Motoya, in Asa Yoneda’s subtle and unobtrusive translation, never uses the word 'yearning', but this story, like so many others, is saturated with a sense of longing. Her characters seem to be searching for the strangest, and most estranged, parts of themselves. While not explicitly feminist, her female protagonists share a capacity for small rebellions, sudden twitches against life-long habits of conformity ... Motoya’s signature, a gift she shares with other contemporary writers such as Carmen Maria Machado or International Man Booker-winner Han Kang, is the striking image — a girl who cries tears of blood, a woman glued to a man in a suit. As a result these arresting, hyper-real stories linger in the imagination and tend to engage your curiosity rather than your empathy ... By the first few sentences of The Lonesome Bodybuilder, you know you’re hearing the voice of a remarkable writer; by the end of 'An Exotic Marriage', you’re certain that Yukiko Motoya’s shivery, murmuring voice will never completely leave you.
The 11 short stories in this collection, translated by Asa Yoneda, range in tone from ominous thrillers to lighthearted folktales, but they always seem to return to a depletion of self ... Motoya’s prose is earnest and casual, as if the writer is trying to convince a friend of a persistent but invisible pest. In The Lonesome Bodybuilder, the pest is always a yawning disconnect between people ... Motoya’s women exist most vividly in their own heads, a state of being that often leaves them feeling alone in a crowd ... Motoya’s eerie touches allow the characters to embrace inconvenient and irrational parts of themselves; at moments when self-doubt is making them flounder, these otherworldly intrusions act as a corrective force.
The stories are openly fantastical, inventing the sorts of feminist fairy tales that were popularized by Angela Carter and have been adapted with wit and ingenuity by writers like Han Kang and Carmen Maria Machado. Ms. Motoya’s writing falls on the quirky end of the spectrum. The voices, in Asa Yoneda’s translation, can be risibly naive ... The novella concludes with a final metamorphosis, one both strange and strangely hopeful.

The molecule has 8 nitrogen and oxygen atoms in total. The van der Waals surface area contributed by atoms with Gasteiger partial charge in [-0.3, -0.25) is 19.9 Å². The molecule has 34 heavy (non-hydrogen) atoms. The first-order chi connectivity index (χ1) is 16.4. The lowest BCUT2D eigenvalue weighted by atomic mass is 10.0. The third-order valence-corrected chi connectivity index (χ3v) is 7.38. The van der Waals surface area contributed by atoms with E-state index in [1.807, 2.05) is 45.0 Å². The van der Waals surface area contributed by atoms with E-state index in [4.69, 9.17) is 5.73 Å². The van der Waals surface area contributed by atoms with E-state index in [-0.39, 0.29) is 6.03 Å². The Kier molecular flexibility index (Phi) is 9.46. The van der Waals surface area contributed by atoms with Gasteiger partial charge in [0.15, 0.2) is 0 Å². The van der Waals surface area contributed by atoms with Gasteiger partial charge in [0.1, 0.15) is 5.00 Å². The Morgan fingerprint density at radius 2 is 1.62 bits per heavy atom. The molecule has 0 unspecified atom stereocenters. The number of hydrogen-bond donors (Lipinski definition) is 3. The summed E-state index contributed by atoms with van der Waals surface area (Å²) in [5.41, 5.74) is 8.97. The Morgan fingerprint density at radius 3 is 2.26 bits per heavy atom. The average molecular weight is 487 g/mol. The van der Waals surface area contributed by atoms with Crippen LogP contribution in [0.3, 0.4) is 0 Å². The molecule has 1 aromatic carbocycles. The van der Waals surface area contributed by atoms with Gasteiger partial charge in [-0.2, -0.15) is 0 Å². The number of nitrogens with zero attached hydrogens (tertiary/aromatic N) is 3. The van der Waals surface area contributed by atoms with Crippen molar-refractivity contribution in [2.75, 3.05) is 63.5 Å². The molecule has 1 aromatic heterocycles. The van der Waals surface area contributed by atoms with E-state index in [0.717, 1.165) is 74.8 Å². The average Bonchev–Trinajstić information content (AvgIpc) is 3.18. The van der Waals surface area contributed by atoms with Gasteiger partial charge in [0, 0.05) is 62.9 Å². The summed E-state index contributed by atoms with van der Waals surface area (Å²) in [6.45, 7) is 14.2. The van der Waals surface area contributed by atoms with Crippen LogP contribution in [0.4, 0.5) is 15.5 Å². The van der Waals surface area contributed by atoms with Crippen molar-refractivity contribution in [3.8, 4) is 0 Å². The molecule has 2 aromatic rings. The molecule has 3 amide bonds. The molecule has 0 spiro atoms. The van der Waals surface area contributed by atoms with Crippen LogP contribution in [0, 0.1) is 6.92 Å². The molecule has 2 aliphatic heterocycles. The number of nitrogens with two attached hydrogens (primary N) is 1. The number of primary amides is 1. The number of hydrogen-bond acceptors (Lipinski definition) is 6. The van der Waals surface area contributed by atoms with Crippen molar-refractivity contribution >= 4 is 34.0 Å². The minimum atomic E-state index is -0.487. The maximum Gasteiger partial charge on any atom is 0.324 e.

Motoya’s interest in what motivates her characters to keep secrets or share them is the foundation of this story as well as the book as a whole ... The crown jewel of The Lonesome Bodybuilder is 'An Exotic Marriage,' a novella-length story that was awarded the prestigious Akutagawa Prize for Japanese literature in 2016 ... The success of the story, and the collection, is built on passages that recognize the outlandish nature of what is happening without writing about them in an outlandish way. That level of control is perhaps Motoya’s crowning achievement in The Lonesome Bodybuilder. Even the stories that don’t ascend to this level of elegance and precision are steered with confidence and ease.
Here [Motoya] offers a deft combination of magic realism and contemporary irony, dosed with some surreal humor ... A whimsical story collection from a gifted writer with a keen eye and a playful sense of humor.
Motoya’s English-language debut is an unusual but ingenious collection that blends dark humor and bemused first-person narrators suddenly confronted with unhappy relationships and startling realities ... Funny without collapsing into wackiness, these eccentric, beguiling stories are reminiscent of Haruki Murakami and Kafka.